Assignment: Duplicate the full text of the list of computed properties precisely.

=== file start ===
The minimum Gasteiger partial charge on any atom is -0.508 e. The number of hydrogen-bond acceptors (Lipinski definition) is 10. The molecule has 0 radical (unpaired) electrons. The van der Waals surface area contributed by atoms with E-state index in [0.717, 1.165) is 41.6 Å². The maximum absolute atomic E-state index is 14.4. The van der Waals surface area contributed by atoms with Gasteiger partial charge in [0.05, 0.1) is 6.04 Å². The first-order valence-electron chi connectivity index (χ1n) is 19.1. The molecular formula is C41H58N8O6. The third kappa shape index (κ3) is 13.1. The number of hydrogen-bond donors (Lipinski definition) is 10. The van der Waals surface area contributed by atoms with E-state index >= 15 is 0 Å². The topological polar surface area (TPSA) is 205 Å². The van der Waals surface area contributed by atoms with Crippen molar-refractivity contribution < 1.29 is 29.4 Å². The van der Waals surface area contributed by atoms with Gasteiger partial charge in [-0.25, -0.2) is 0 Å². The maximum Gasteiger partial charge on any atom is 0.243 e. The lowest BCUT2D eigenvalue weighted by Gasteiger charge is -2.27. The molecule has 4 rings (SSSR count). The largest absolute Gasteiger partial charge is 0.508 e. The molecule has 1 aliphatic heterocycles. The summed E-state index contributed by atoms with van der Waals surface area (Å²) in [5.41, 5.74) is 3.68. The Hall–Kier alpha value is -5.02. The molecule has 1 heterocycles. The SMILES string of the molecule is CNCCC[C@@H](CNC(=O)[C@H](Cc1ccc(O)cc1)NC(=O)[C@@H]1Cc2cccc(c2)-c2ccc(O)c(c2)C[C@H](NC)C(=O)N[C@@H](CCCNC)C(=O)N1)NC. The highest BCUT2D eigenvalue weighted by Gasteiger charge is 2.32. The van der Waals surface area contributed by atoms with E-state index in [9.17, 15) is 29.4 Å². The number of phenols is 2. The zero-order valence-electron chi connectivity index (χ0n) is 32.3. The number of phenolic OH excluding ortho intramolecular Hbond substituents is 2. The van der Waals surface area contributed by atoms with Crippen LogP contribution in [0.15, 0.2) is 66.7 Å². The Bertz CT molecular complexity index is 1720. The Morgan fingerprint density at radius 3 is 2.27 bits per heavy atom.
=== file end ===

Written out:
The minimum Gasteiger partial charge on any atom is -0.508 e. The number of hydrogen-bond acceptors (Lipinski definition) is 10. The molecule has 0 radical (unpaired) electrons. The van der Waals surface area contributed by atoms with E-state index in [0.717, 1.165) is 41.6 Å². The maximum absolute atomic E-state index is 14.4. The van der Waals surface area contributed by atoms with Gasteiger partial charge in [0.05, 0.1) is 6.04 Å². The first-order valence-electron chi connectivity index (χ1n) is 19.1. The molecular formula is C41H58N8O6. The third kappa shape index (κ3) is 13.1. The number of hydrogen-bond donors (Lipinski definition) is 10. The van der Waals surface area contributed by atoms with E-state index >= 15 is 0 Å². The topological polar surface area (TPSA) is 205 Å². The van der Waals surface area contributed by atoms with Crippen molar-refractivity contribution < 1.29 is 29.4 Å². The van der Waals surface area contributed by atoms with Gasteiger partial charge in [-0.25, -0.2) is 0 Å². The maximum Gasteiger partial charge on any atom is 0.243 e. The lowest BCUT2D eigenvalue weighted by Gasteiger charge is -2.27. The molecule has 4 rings (SSSR count). The largest absolute Gasteiger partial charge is 0.508 e. The molecule has 1 aliphatic heterocycles. The summed E-state index contributed by atoms with van der Waals surface area (Å²) in [5.41, 5.74) is 3.68. The Hall–Kier alpha value is -5.02. The molecule has 1 heterocycles. The SMILES string of the molecule is CNCCC[C@@H](CNC(=O)[C@H](Cc1ccc(O)cc1)NC(=O)[C@@H]1Cc2cccc(c2)-c2ccc(O)c(c2)C[C@H](NC)C(=O)N[C@@H](CCCNC)C(=O)N1)NC. The highest BCUT2D eigenvalue weighted by Gasteiger charge is 2.32. The van der Waals surface area contributed by atoms with E-state index in [9.17, 15) is 29.4 Å². The number of phenols is 2. The zero-order valence-electron chi connectivity index (χ0n) is 32.3. The number of phenolic OH excluding ortho intramolecular Hbond substituents is 2. The van der Waals surface area contributed by atoms with Crippen LogP contribution in [0.15, 0.2) is 66.7 Å². The Bertz CT molecular complexity index is 1720. The Morgan fingerprint density at radius 3 is 2.27 bits per heavy atom.